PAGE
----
Photographs by Ashley Fraser
This modern marvel — call it an urban cottage — seems to float among the trees on its charming Westboro lot
High above the treetops in Westboro, a house designed by Houry Avedissian is like a magical retreat right out of a fairy tale.
The aptly named “Treehouse” residence is located a few streets away from the heart of bustling Westboro. Surrounded by towering Norway and white spruce and crab apple trees, the pretty corner lot is covered in lush, leafy perennials, while several bird feeders hang from trees.
In September 2009, Avedissian, of Ha2 Architecture Design, first met her client, who had
lived on the property for almost 20 years in a tiny bungalow.
“The bungalow was buried under all the trees. No matter what we were going to do, we had to keep the trees as it’s an exceptionally beautiful lot. It’s a little forest in Westboro.”
The treehouse concept began to take shape as Avedissian drew inspiration from the lot. Instead of being engulfed by the trees, she wanted the client to experience the feeling of being either lifted above them, or at least living among the foliage.
To enhance the treehouse effect, Avedissian used several different types of wood to build the 2,700-square-foot home. The woods create a soothing natural palette, inside and out. The arresting exterior, for example, is a marvel to the eye and is clad in select-grade western red cedar, brown metal siding and metallic grey brick. The cedar was used in a variety of different applications, including in textured, trellis-like wood strips that were installed vertically and horizontally to boost the wow factor.
“The first floor of the home is wrapped in metal so it looks as though it is proudly propping up the top cedar volume,” Avedissian says.
The main living and dining area is on the second floor to maximize the client’s experience with the foliage and light throughout the year. A south-facing overhang extends the dining room to the outside environment. It serves as a shelter from the rain, which doesn’t reach the balcony deck, but also offers protection from the hot summer sun. The 16-foot patio doors off the dining area flood the upper floor with light and allow the client to bring the outdoors in.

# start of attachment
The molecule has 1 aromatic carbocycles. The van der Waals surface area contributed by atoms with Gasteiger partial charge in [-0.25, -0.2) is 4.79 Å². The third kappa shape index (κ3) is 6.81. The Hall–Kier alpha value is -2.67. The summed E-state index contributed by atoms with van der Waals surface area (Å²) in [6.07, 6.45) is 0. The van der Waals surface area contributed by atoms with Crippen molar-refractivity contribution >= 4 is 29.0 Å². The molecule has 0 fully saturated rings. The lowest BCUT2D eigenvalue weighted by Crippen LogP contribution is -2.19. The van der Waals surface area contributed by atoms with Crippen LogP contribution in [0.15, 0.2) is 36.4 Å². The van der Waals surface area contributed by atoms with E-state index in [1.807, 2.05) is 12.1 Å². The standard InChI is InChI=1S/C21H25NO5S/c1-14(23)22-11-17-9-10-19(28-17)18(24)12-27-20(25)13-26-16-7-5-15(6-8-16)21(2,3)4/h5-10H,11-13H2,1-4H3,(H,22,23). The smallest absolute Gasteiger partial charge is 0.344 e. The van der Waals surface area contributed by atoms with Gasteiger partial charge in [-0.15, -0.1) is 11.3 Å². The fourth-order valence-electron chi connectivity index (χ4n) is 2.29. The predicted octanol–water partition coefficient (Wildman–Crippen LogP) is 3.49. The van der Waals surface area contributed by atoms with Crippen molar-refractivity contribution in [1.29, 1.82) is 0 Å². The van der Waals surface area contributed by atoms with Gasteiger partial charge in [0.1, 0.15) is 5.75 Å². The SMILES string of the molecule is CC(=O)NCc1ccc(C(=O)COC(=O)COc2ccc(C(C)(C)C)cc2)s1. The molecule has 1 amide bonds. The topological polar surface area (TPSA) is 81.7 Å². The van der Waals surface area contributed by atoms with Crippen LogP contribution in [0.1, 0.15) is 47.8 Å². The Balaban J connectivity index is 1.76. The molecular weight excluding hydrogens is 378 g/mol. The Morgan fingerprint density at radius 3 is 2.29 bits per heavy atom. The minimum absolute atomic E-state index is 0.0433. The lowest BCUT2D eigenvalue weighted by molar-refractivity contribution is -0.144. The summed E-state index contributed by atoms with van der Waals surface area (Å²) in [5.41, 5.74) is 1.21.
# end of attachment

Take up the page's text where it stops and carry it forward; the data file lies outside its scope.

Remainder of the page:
A journey into the Treehouse takes visitors up a “floating” concrete-and-steel staircase built by Almonte’s Branje Metal Works, which leads to the main entrance and the deck of the sweeping, cantilevered balcony. The open-concept area features a contemporary kitchen built by Pilon Kitchens with sleek quartz countertops, high-gloss cabinets, grey cedar laminate cabinetry, a seven-foot-long breakfast bar topped with two dramatic red pendant lights, and, of course, lots of spectacular windows.
Ceilings are 10 feet high in the dining area and slope down to eight feet in the living area. Athena Gris floor tiles from Olympia Tile consist of naturally veined marble that resemble the earthy tones found in wood.
“We brought cedar all the way through the inside of the home with feature details on the wall. The floors are birch, while the kitchen bar is maple.”
The dining and living area is separated by a see-through fireplace with steel surround, which rests on a maple base. The study is tucked behind a low wall that features built-in cabinetry and sculptural shelving cubes to showcase the homeowner’s treasures.
The relaxing master ensuite features a walk-in shower with a bench and its own window that looks out at the treetops. The custom-built vanity is made of white concrete and features a sloped drain with wall-mounted faucets. A hidden compartment by the tub lifts up to reveal a laundry chute to the floor below.
Avedissian, who studied architecture at the Université de Montréal, has spent the past decade working for notable architecture firms, including BTLA architects in Montreal, where she spearheaded the design of commercial office towers, condos, hotels and industrial buildings. She also worked in the Caribbean islands for a year before moving to Ottawa.
“I always wanted to design unique custom homes, to personalize each space to the needs of the client, while being involved in the project as a whole from beginning to end,” says the 37-year-old, who was born in Australia, but moved to Montreal as a child. “I love the interaction with the clients and designing the homes as well as the interiors and built-in furniture. I enjoy maximizing the spaces and unifying the overall home even down to the furniture selection.”
Another striking open steel and wood staircase leads down to the main-level living room, second bedroom and bathroom. An eight-foot-high glass wall runs under the floating staircase, making it look as though it’s contained behind it.
Taking centre stage in the room is a sleek fireplace with black steel surround that rests on a 700-pound slab of concrete. Patio doors open to an expansive deck that stretches along the entire width of the home.
“I always wanted to build a treehouse as a young girl,” Avedissian says. “This is the next best thing to owning one.”